Conference I Double Helix: Ruminations around the essay film
DOUBLE HELIX: The film essay as form, ruminations around the essay film
Center for Arts & Humanities, Building 37
American University of Beirut, Lebanon
Wednesday, February 27
10am - 10:30am: Opening Remarks by Heather M. O’Brien
10:30am - 12:30pm: Artist Presentations by Maha Maamoun, Rana ElNemr & Jasmina Metwaly
12:30pm - 1:30pm: Lunch Break
1:30pm - 3pm: Artist Presentations by Katrin Winkler & Lee Anne Schmitt
7pm - 9pm: Film Screening at Sursock Museum with artists/filmmakers present for Q&A
Thursday, February 28
3pm - 4:30pm: Artist Presentations by Juli Carson & Rania Stephan
4:30pm - 5pm: Tea Break
5pm - 7pm: Closed-Door Roundtable Discussions with all participants + recent AUB graduates/students Karima Al Gelany, Lana Barakeh, Nataly Hindaoui & Noor Tannir
How do we make sense of the polemical term ‘essay film’ as well as the phrase ‘double helix,’ an expression coined by the late filmmaker Harun Farocki? Since the 1960s, artists have explored the narrative enigmas of the film essay. Still photography—cinema's ghostly parent—was eclipsed by the medium of film, but also set free. The rise of the moving image also obliged photography to make a virtue of its own stillness. Perhaps the essay film envied the simplicity, lightness, and precision of photography, and, as Chris Marker showed us in La Jetée (1962), it would be possible to create a compelling science-fiction film composed almost entirely of black-and-white photographs.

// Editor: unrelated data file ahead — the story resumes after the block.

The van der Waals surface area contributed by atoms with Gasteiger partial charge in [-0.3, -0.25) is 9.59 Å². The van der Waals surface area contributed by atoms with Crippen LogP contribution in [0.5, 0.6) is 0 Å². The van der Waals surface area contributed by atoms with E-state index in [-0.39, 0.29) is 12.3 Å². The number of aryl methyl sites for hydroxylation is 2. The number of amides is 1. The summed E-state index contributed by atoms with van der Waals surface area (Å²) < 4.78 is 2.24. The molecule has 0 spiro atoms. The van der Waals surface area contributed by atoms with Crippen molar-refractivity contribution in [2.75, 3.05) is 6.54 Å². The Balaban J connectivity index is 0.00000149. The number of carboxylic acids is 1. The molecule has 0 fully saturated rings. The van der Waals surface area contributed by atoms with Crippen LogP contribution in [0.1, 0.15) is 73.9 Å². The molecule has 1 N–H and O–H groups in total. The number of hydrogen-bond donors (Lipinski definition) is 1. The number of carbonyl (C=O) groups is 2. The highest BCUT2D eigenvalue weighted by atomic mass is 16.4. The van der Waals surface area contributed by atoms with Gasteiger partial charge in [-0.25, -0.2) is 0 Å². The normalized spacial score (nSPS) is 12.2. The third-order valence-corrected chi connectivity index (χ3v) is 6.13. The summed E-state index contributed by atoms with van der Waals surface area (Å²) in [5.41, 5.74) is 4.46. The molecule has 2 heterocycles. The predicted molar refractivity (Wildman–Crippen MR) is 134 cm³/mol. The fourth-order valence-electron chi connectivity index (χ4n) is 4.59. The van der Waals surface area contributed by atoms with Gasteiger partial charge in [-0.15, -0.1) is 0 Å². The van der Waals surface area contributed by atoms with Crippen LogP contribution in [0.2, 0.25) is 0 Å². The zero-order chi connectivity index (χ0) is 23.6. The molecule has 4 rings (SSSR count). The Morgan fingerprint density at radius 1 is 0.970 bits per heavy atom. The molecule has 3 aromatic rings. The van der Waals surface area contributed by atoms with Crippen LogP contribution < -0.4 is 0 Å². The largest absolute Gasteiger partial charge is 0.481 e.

But what is a film essay today, in our contemporary moment of fleeting images? Is it a portrait, a conversation, a political statement, a question? To ponder this we look at frames made by four generations of moving-image makers—born in years ranging from the 1960s to the 1990s—this constellation of artists aim to challenge the traditional notion of the essay film in spaces ranging from Beirut to Cairo, Namibia to Detroit.
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The Center for Arts and Humanities at AUB is located in Building 37, behind the Lee Observatory. Please refer to the map in the discussion section of this event page.
This event is free and open to the public.
Co-Sponsors include The Prince Alwaleed Bin Talal Bin Abdulaziz Alsaud Center for American Studies and Research (CASAR) and The Department of Fine Arts & Art History at AUB, as well as Sursock Museum.